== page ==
AM Observes Juneteenth

This is the second year Associated Ministries is observing Juneteenth by offering a paid holiday to all of our staff members, which means the AM office will be closed on Friday, June 18.

For those who are unfamiliar, Juneteenth recognizes a pivotal turning point in American history. As the most popular celebration of Black emancipation in the United States after the Civil War, it commemorates June 19, 1865, the day Union General Gordon Granger, accompanied by approximately 1,800 federal troops, arrived in Galveston, Texas, formerly part of the Confederate States of America, to take over the state and enforce Abraham Lincoln’s Emancipation Proclamation from 1863. Today, 47 states acknowledge Juneteenth as a state holiday or special day of observance.

Observing Juneteenth is meaningful because when the 13 original U.S. colonies declared their independence from Great Britain on July 4, 1776, Black Americans remained in chains. Their enslavement continued even after the colonies won their freedom in the American Revolutionary War in 1783. They remained slaves for another 82 years. So while most Americans are marking the birthday of the United States on July 4 with burgers, hot dogs, and fireworks, many black Americans will already have celebrated their independence the previous month, on Juneteenth.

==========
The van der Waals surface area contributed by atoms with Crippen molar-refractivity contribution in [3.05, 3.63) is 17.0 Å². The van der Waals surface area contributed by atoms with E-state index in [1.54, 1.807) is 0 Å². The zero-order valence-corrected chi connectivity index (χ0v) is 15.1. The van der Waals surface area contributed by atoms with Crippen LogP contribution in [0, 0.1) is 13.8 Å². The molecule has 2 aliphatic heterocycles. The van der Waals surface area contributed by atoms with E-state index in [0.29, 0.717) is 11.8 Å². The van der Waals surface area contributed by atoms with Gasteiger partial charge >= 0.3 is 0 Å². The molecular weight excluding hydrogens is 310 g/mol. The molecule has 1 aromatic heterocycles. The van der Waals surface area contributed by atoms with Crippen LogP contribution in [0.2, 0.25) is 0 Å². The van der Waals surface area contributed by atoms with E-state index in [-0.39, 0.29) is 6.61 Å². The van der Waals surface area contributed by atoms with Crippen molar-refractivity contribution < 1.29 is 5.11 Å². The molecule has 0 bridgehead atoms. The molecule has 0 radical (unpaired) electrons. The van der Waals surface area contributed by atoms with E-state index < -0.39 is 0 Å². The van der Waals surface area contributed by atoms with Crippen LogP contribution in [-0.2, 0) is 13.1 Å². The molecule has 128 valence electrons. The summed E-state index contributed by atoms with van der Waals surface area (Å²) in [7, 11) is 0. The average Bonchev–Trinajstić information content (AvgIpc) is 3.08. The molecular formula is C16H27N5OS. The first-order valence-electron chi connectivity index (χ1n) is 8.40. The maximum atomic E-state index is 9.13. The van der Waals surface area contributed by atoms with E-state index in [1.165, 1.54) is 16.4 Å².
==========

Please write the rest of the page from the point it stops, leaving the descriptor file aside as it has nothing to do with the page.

Also known as Freedom Day and Emancipation Day, Juneteenth may not be the national holiday Martin Luther King Jr.’s birthday is, but it’s just as important, maybe even more so. Says Reverend Ronald V. Meyers, chairman of the National Juneteenth Observance Foundation, “[It’s] a time of celebration but also a time of reflection, healing, and hopefully, a time for the country to come together and deal with its slave legacy.”

We encourage you to join us this weekend in a time of reflection on the value of freedom, and to commit to continue working to achieve justice for all.

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